Odyssey of the 8th Fire is the true tale
of an epic pilgrimage for the Earth
across North America

by people of all colors and faiths.

  - A creative non-fiction book in online evolution - ◊
© - 2007 by Steven McFadden

To hear a sample
audio recording of
Odyssey of the 8th Fire,
click here.


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"I think that I shall never see
A poem lovely as a tree...

...A tree that looks at God all day,
And lifts her leafy arms to pray..."

- Joyce Kilmer

Day 59 - Sunday, August 20, 1995 - The walkers made an early morning pilgrimage to the local laundromat. When their clothes were clean and folded away, they also packed up their tents and moved.

It was an unhappy move. Cherokee tribal administrators ordered the walkers to leave. They wanted to clear the grounds for an upcoming motorcycle rally. Tom was upset about this. He said he feels the walk should be able to use the ceremonial grounds for a couple of more days, and he pressed the case. His arguments fell on deaf ears.

Our camp moved within the Qualla Boundary to a large, beautiful backyard at the home of the Walkingstick family. The Sunbow pilgrims will be comfortable here, even if not readily visible to the public.

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In the afternoon several walkers drove for about an hour to visit the old-growth trees at Joyce Kilmer Memorial Forest, part of the Nantahala National Forest.

The wondrous forest commemorates the American author Joyce Kilmer, who had the opportunity to write only a few poems over the course of his short life. During World War I, Kilmer became a soldier in the United States Army 165th Infantry, Rainbow Division, and was ordered to France. In 1918, at the age of 31 and during the waning days of the "War to End All Wars," Kilmer was shot and killed by a sniper.

Kilmer's most famous poem is Trees. Although short and simple, the poem has meant a great deal to many people. It's meter, rhyme and straight-ahead sentiment make it memorable, especially for people already disposed to appreciate the tree mysteries.

Kilmer Memorial Forest is considered the most spectacular example in the United States of an old-growth forest – a forest that has never been logged. In this undisturbed place, hardwoods have had time to grow to their full maturity.

Some of the trees are 800-years old now. They were already at the 300-year mark when Columbus made his voyage in 1492.

Some trees are twenty feet around the base and more than a hundred feet high. They include hemlock, sycamore, basswood, dogwood, beech, several species of oak, and yellow poplar. Among the great trees lie swarming banks of mountain laurel and rhododendron, and lush carpets of moss

The giant trees here create an atmosphere akin to a cathedral. Light filters down through the canopy as if articulated through stained glass. Peace and quiet pervade. It took six walkers, with arms fully outstretched, to reach around one huge poplar.

As is the ancient tradition on Turtle Island, in the peace of this holy place -- this sacred space -- the walkers entered into discrete ceremony to express praise and thanksgiving.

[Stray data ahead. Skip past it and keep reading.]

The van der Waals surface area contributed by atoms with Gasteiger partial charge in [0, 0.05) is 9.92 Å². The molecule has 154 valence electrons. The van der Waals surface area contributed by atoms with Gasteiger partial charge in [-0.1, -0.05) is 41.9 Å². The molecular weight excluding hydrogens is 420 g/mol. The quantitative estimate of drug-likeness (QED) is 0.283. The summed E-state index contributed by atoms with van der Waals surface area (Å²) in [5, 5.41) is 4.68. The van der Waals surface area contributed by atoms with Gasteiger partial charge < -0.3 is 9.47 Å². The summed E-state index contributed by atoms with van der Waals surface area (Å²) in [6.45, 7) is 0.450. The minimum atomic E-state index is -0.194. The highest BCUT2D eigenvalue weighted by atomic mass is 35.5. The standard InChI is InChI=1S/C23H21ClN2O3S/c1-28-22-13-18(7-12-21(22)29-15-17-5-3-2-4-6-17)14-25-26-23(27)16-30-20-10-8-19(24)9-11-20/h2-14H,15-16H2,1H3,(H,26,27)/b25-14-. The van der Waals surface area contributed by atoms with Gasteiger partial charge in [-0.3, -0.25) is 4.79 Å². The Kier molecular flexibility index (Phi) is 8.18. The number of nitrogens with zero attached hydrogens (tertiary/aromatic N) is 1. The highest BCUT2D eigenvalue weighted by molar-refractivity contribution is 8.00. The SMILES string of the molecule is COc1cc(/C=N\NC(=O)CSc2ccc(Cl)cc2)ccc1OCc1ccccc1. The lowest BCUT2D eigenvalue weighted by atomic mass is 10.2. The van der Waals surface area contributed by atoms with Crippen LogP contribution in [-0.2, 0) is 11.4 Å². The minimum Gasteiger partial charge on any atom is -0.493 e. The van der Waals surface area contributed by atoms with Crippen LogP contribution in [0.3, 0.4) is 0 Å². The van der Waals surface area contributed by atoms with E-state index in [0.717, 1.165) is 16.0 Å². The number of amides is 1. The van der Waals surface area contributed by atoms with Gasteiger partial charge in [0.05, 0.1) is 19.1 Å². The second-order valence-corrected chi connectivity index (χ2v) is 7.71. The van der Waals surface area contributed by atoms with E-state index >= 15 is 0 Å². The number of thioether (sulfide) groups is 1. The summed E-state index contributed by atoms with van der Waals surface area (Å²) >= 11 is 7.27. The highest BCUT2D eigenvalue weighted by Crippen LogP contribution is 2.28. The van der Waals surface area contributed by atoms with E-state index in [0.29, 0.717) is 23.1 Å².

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While the walkers roamed the primeval forest, R.G. Gray Fox Bryan spent the day driving home to Northern Virginia with his son Cody, age 9. Before leaving the Sunbow camp, Gray Fox called me to give a report on how things are going. He told me that he and his son would come back to join the walk again.

"These are real people," Gray Fox said."They are sincere people who are doing something important and beautiful. There is so much love and power in their message. They gave us a very warm farewell. It was overwhelming for my family and me.

"We met so many people during the few days we spent with the walk,” Gray Fox said.“They listened to us, and treated us kindly and well.

Strip mine scene - Photo by Tom Def from stock.exchng.com

"Then driving home we saw the destruction of the earth that the Sunbow walk is calling attention to. We drove by so much destruction -- such as strip mines where the ground is bare and erosion is eating away at the soil, and clear-cut forests. That really drove home the importance of the walk.

“It was a new beginning for me and my son,” Gray Fox said. “The experience of being with the walk gave us a tremendous amount to think about."

The way Gray Fox sees it, the walkers need a bigger audience in the towns they pass through. “More people need to come out and meet and listen to the walkers. When they see the sacrifice these people are making, and join in the sincerity and eloquence of their prayers, then they will understand."

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Copyright 2006 by Steven McFadden

Read Day 60 -- Odyssey of the 8th Fire

 

 
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  With thanksgiving — Steven McFadden



 
     

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Odyssey of the 8th Fire Copyright © 2006-2008 by Steven McFadden